There has been great controversy surrounding the recent comments made by Nigerian author Chimamanda Ngozi Adichie regarding transgender women. In a filmed interview with Channel 4 News, Adichie stated that "trans women are trans women," and went on to argue that the experiences trans women have pre-transition distinguish them from other, cisgender women, on the basis that trans women grow up experiencing male privilege.
On social media, trans and cis women alike were quick to criticize Adichie, calling her claims misinformed and unhelpful. In a series of tweets shortly after the interview was broadcast, actress Laverne Cox reflected on her own childhood in Alabama, contesting the novelist's remarks without directly naming her. "I was talking to my twin brother today about whether he believes I had male privilege growing up," she wrote. "My gender was constantly policed. I was told I acted like a girl and was bullied and shamed for that. My femininity did not make me feel privileged." Later, she added, "Class, race, sexuality, ability, immigration status, education all influence the ways in which we experience privilege, so though I was assigned male at birth I would contend that I did not enjoy male privilege prior to my transition."
Last week, Adichie clarified her position on Facebook. She wrote at length about her belief that both trans women and cisgender women are equal, but reiterated the importance of recognizing the difference between how these two groups are socialized. While girls, Adichie wrote, are taught to be ashamed of themselves and their bodies—"A trans woman is a person born male and a person who, before transitioning, was treated as male by the world. Which means that they experienced the privileges that the world accords men."
For many trans women that I have spoken with throughout my work, life before womanhood was weighed down by discrimination and social abuse. Perhaps all trans women spend a portion of their lives "as men," but many are subjugated during that time due to feminine behavior—meaning that not all people who are perceived to be male receive the same treatment in society.
"I would say that thinking about trans women's histories as male histories is a profound mistake," says Tey Meadows, a sociologist who studies gender at Columbia University. "Not all people assumed to be 'male' are treated similarly," Meadows explained in an interview with Broadly. "Trans women often face significant stigma pre-transition for failing to conform to rigid masculine standards. And many suffer tremendous psychic trauma from consistent misgendering by others."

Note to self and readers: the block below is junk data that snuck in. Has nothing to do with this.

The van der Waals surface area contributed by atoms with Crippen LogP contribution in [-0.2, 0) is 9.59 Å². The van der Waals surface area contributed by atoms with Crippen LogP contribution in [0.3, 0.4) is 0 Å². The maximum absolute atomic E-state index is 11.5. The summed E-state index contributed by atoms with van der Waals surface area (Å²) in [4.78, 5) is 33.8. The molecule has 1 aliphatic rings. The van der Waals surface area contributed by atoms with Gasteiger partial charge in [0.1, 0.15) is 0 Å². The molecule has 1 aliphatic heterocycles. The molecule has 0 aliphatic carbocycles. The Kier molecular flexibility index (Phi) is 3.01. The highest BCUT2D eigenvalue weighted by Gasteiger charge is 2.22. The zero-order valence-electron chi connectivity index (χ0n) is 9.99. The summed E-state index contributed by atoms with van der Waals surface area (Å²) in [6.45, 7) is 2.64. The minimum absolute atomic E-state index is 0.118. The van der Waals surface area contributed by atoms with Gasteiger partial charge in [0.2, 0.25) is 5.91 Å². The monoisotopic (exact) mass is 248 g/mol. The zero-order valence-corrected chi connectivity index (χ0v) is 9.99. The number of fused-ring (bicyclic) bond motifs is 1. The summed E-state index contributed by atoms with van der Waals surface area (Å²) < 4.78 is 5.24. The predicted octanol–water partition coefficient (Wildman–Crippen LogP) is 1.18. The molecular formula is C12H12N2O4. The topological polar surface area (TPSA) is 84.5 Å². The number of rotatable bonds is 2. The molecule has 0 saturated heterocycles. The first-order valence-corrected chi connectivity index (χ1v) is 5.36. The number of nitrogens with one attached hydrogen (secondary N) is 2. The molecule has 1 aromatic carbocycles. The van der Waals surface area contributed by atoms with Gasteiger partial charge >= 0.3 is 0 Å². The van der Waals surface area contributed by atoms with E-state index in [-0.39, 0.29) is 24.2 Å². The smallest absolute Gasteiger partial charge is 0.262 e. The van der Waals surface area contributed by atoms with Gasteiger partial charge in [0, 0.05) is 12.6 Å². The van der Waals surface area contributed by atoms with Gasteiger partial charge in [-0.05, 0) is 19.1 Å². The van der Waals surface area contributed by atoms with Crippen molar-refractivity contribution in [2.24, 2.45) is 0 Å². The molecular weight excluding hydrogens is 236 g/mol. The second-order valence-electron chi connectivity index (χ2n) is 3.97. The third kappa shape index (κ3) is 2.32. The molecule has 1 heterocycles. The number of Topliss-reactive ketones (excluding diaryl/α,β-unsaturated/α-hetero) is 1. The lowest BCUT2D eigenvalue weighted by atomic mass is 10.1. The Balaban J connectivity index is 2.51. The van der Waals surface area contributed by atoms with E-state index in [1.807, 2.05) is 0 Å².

"These are by no means typical 'male' histories," Meadows says. "It is difficult to imagine them as histories of gender privilege."
In an interview with the BBC today, transgender Nigerian woman named Miss Sahhara echoed this sentiment. Sahhara explained that life for trans women can be a "nightmare," referencing the violence that she and other trans African women have experienced due to their feminine behavior. "There's no male privilege for trans women in Africa," she affirmed.
Speaking from my own experience, I think Adichie is correct in part: It is natural and helpful to accept that cis and trans women have different social experiences from childhood into adulthood. Obviously, this doesn't have to negate the authenticity of either group's womanhood. However, I think the problem that many trans women have with Adichie's statements is that the idea that trans women were once men—and that this informs their experience as women—is boring and weird, dating back to the prehistoric anti-trans feminism of the second wave. This is troubling to many trans people and advocates, in part because it doesn't align with their personal experiences, but also because it has been used dangerously to delegitimize and harm trans women. One need only glance at our nation's latest legislative assault against transgender people to see this antiquated framework at play.
To claim that trans women's formative experiences are identical to those of cis men until they start to transition is to fundamentally misunderstand what it is to be trans. "To fail at being male results in isolation as well as violence and death," explains Emilia Lombardi, a medical sociologist and professor at Baldwin University who studies transgender populations and health. "To be placed in that situation is very stressful, whether they express femininity or try to hide it." Sue believes that the ideas Adichie expressed are somewhat "simplistic," and are based upon a "binary explanation of gender socialization." Lombardi points out that "there are many differences" in the way people are socialized including race and class, but often, "only trans women's gender and our inclusion as women are questioned."